36 female former Saturday Night Live employees have released a statement in support of Al Franken. None currently work on the show, but are various staff members (plus original cast member Jane Curtain) from Franken’s era. All of them felt the need to let us know what a great guy Franken is, and that he never harassed or assaulted any of them. They write, “We feel compelled to stand up for Al Franken, whom we have all had the pleasure of working with over the years on Saturday Night Live (SNL).
I sat down to write about the above video, which features Greta Gerwig talking to Seth Meyers about the letter she wrote to Justin Timberlake, asking if she could use one of his songs in her new movie, Lady Bird. It’s an adorable video, but its real beauty is in how it reflects so much about the movie itself. And in watching this cute interview, I find myself flooded with admiration for the film all over again. Lady Bird is a spectacular film.
Make the Road is a New York organization dedicated to issues affecting the lives and rights of Latinx and working class communities of color. High school sophomore Gisele Mendez, who is a Make the Road youth member, showed up to a town hall with her congressman Dan Donovan, to talk about one of those major issues: DACA and the Dream Act.
@wearyourshaydes Totally true! I def remember feeling that stronger pre-9/11 but I also admit that at 17 I was more confused than motivated, and looking back, I can see how that might have translated to despondency
At one point #LadyBird, who is almost my exact age, says she wants to "live through something," which I remember thinking in high school & I just want to tell her to wait till she's 33 cause she's gonna live through some SHIT.
Muck Rack makes it simple to find people, tweets, or articles that mention any name, keyword, company, hashtag etc. We've compiled this guide to help you make the most of your search.
Selecting a term
Start searching tweets, articles from media outlets, articles mentioned in tweets, journalists'
names, titles and bios with some suggested searches:
Companies or Topics (e.g. iPhone, Microsoft)
Phrases (e.g. "cloud computing") — use quotes to keep the terms together
Twitter handles (e.g. @username) — returns those who have mentioned or replied to
Names (e.g. "David Pogue")
Hashtags (e.g. #sxsw, #london2012)
Bio details (e.g. vegan, Olympics, father)
Muck Rack's Advanced Search allows for many boolean operators.
Find results that mention multiple specified terms, use AND or
+. For example, ensure each result contains both Elon Musk and Mark Zuckerberg by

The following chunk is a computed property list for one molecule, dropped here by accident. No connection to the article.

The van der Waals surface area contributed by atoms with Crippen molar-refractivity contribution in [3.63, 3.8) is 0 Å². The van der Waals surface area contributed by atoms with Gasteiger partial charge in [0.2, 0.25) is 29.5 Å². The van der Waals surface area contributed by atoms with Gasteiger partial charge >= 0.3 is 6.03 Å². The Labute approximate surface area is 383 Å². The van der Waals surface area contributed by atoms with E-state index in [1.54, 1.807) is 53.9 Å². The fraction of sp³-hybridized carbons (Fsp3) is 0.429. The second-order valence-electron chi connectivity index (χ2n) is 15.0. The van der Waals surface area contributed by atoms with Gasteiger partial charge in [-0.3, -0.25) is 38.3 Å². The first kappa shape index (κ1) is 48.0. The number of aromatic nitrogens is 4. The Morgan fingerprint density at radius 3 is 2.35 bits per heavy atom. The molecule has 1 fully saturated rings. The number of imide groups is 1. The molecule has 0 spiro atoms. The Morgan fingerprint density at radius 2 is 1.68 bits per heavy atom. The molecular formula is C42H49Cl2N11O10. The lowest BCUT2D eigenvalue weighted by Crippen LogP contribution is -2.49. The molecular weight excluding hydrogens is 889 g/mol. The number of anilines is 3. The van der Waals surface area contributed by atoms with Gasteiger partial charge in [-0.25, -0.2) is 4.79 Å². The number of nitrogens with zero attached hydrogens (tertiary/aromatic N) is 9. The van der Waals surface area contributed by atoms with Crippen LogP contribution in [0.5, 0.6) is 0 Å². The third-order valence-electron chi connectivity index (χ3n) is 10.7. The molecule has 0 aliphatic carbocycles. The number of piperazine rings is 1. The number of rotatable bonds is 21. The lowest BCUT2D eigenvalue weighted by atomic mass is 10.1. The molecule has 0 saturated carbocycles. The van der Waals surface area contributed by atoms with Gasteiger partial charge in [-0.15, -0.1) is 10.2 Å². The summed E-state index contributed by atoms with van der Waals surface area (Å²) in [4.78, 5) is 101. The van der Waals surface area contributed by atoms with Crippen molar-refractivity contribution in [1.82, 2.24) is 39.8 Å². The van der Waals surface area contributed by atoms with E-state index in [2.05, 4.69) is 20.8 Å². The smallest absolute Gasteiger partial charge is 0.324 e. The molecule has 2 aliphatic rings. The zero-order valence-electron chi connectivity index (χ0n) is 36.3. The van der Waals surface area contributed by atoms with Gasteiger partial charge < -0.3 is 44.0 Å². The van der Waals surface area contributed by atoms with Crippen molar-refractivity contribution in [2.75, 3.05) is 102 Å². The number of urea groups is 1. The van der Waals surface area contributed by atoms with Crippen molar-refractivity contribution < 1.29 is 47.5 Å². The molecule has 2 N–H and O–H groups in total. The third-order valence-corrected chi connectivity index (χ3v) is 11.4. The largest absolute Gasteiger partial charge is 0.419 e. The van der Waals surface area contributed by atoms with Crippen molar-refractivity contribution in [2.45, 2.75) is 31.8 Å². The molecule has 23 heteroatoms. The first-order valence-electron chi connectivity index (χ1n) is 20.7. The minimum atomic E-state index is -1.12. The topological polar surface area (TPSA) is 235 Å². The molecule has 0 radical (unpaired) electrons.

searching Musk AND Zuckerberg or Musk + Zuckerberg.
Use the operators OR or , to broaden your search when you'd like either of
multiple terms to appear in results. (This is the default behavior of our search when no operators
are used). For example, results will contain either cake or cookie by searching cake OR cookie or cake,cookie
Use NOT or - to subtract results from your search. For
example, searching Disney will yield results about the Walt Disney Company as well as Walt Disney
World Resort. To exclude mentions of Disney World, search for Disney -World or Disney
When using one of these operators with a phrase, enclose it in quotation marks. For example, you can
find results about smartphones excluding Apple's iPhone 4S by searching smartphone -"iPhone
Exact case matching or punctuation
If you're searching for a brand name or keyword that relies on specific punctuation marks or capitalization, you can
find results that match your exact query by adding matchcase: before the keyword you're searching for, like matchcase:E*TRADE .
Use parentheses to separate multiple
boolean phrases. For example, to find journalists talking about having fun in Disney World or
Disneyland, search for ("disney world" OR disneyland) AND fun.
An asterisk can be used to search for any variation of a root word truncated by the asterisk. For example, searching for admin* will return results for administrator, administration, administer, administered, etc.
A near operator is an AND operator where you can control the distance between the words. You can vary the distance the near operation uses by adding a forward slash and number (between 0-99) such as strawberries NEAR/10 "whipped cream", which means the strawberries must exist within 10 words of "whipped cream".